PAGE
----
Diane Chojnowski and Denyce Rusch were among the Iowans who braved light snowfall and temperatures in the teens to see Senator Bernie Sanders on Sunday afternoon, a few hours before Senator Elizabeth Warren was also due in this liberal pillar of eastern Iowa.
But after Ms. Chojnowski and Ms. Rusch praised Mr. Sanders, they turned to a predicament far more bothersome than the winter weather: choosing between the two progressive candidates.
“You worry about Bernie and Elizabeth splitting the progressive vote because between the two of them they’ve got a huge bloc,” said Ms. Chojnowski, who initially considered Ms. Warren but has come back to Mr. Sanders because, as she put it, “he’s the thought leader.”
She is not the only liberal voter alarmed.
Since the presidential primary race began, the two senators — who have been friends since Ms. Warren was elected to the Senate in 2012 — have abided by a de facto nonaggression pact, rarely criticizing one another and frequently acting as something of a populist tag team on the debate stage. And as Pete Buttigieg has risen in the polls and Joseph R. Biden Jr. has proved durable, Mr. Sanders and Ms. Warren have been happy to demonstrate their left-wing bona fides by contrasting themselves with the more moderate contenders.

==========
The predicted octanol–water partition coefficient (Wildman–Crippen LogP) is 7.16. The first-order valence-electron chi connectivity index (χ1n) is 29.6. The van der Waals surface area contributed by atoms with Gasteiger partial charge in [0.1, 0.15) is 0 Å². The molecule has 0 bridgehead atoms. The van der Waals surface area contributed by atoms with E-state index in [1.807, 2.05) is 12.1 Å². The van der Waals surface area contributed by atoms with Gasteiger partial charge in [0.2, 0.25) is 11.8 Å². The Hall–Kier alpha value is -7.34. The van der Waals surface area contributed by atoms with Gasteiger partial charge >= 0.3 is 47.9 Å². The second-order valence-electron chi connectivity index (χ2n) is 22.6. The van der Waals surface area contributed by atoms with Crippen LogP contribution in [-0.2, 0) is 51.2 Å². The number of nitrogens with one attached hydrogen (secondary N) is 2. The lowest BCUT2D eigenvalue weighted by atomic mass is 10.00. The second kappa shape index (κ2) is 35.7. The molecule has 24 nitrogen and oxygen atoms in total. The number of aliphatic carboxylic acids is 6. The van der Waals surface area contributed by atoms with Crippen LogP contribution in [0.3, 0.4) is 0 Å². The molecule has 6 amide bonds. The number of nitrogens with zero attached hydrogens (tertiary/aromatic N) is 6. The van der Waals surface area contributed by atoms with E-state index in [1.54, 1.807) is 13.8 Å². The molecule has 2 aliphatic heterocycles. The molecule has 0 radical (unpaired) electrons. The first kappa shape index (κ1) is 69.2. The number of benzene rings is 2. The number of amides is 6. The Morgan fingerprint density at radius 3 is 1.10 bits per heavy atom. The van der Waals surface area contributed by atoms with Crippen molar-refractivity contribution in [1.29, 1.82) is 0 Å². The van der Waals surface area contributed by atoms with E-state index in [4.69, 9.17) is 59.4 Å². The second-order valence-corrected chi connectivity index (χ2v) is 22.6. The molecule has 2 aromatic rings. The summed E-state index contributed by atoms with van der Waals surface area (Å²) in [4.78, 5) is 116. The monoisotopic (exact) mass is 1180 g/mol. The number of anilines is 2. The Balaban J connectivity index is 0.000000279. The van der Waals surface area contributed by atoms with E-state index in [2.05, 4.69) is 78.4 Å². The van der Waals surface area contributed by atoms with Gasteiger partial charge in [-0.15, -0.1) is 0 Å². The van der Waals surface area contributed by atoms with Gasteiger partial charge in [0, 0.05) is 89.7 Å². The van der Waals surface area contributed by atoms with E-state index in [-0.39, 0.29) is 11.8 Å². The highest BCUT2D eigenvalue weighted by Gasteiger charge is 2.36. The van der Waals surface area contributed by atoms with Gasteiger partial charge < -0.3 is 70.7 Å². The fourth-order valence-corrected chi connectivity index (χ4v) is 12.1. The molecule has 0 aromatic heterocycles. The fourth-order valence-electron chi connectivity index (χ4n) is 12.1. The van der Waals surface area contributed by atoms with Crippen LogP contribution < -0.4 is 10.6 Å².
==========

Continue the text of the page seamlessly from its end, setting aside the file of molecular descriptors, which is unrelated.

Yet with Mr. Sanders enjoying a revival after his heart attack in October and Ms. Warren receding from her summer surge but wielding a formidable political organization in the first nominating states, it’s increasingly clear that their biggest obstacle to winning the Democratic nomination is each other. [Continue reading…]